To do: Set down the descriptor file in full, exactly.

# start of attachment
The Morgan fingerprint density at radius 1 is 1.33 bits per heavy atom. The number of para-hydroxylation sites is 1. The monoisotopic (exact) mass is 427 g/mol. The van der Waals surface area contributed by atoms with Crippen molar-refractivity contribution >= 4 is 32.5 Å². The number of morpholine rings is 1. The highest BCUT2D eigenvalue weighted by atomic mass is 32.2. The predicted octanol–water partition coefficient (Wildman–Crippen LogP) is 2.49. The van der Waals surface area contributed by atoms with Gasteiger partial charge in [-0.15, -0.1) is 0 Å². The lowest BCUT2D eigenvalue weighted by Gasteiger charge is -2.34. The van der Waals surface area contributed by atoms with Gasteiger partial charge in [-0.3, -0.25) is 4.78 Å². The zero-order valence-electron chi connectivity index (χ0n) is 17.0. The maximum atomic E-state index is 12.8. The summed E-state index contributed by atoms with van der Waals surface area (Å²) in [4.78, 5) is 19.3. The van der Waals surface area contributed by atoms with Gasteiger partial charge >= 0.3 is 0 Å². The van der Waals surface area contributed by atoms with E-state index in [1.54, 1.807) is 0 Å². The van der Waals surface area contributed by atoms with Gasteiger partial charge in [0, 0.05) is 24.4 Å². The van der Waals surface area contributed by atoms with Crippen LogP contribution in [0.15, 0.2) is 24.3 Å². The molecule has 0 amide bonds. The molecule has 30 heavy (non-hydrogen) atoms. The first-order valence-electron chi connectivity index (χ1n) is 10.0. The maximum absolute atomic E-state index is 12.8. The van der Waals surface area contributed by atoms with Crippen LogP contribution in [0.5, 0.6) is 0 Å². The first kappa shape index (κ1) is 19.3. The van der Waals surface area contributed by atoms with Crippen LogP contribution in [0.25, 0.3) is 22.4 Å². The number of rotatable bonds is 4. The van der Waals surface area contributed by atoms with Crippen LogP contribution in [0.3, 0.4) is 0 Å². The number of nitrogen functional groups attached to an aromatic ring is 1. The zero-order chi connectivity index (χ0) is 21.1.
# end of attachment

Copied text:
The Morgan fingerprint density at radius 1 is 1.33 bits per heavy atom. The number of para-hydroxylation sites is 1. The monoisotopic (exact) mass is 427 g/mol. The van der Waals surface area contributed by atoms with Crippen molar-refractivity contribution >= 4 is 32.5 Å². The number of morpholine rings is 1. The highest BCUT2D eigenvalue weighted by atomic mass is 32.2. The predicted octanol–water partition coefficient (Wildman–Crippen LogP) is 2.49. The van der Waals surface area contributed by atoms with Gasteiger partial charge in [-0.15, -0.1) is 0 Å². The lowest BCUT2D eigenvalue weighted by Gasteiger charge is -2.34. The van der Waals surface area contributed by atoms with Gasteiger partial charge in [-0.3, -0.25) is 4.78 Å². The zero-order valence-electron chi connectivity index (χ0n) is 17.0. The maximum atomic E-state index is 12.8. The summed E-state index contributed by atoms with van der Waals surface area (Å²) in [4.78, 5) is 19.3. The van der Waals surface area contributed by atoms with Gasteiger partial charge >= 0.3 is 0 Å². The van der Waals surface area contributed by atoms with E-state index in [1.54, 1.807) is 0 Å². The van der Waals surface area contributed by atoms with Gasteiger partial charge in [0, 0.05) is 24.4 Å². The van der Waals surface area contributed by atoms with Crippen LogP contribution in [0.15, 0.2) is 24.3 Å². The molecule has 0 amide bonds. The molecule has 30 heavy (non-hydrogen) atoms. The first-order valence-electron chi connectivity index (χ1n) is 10.0. The maximum absolute atomic E-state index is 12.8. The van der Waals surface area contributed by atoms with Crippen LogP contribution in [0.5, 0.6) is 0 Å². The first kappa shape index (κ1) is 19.3. The van der Waals surface area contributed by atoms with Crippen LogP contribution in [0.25, 0.3) is 22.4 Å². The number of rotatable bonds is 4. The van der Waals surface area contributed by atoms with Crippen LogP contribution in [0.3, 0.4) is 0 Å². The number of nitrogen functional groups attached to an aromatic ring is 1. The zero-order chi connectivity index (χ0) is 21.1.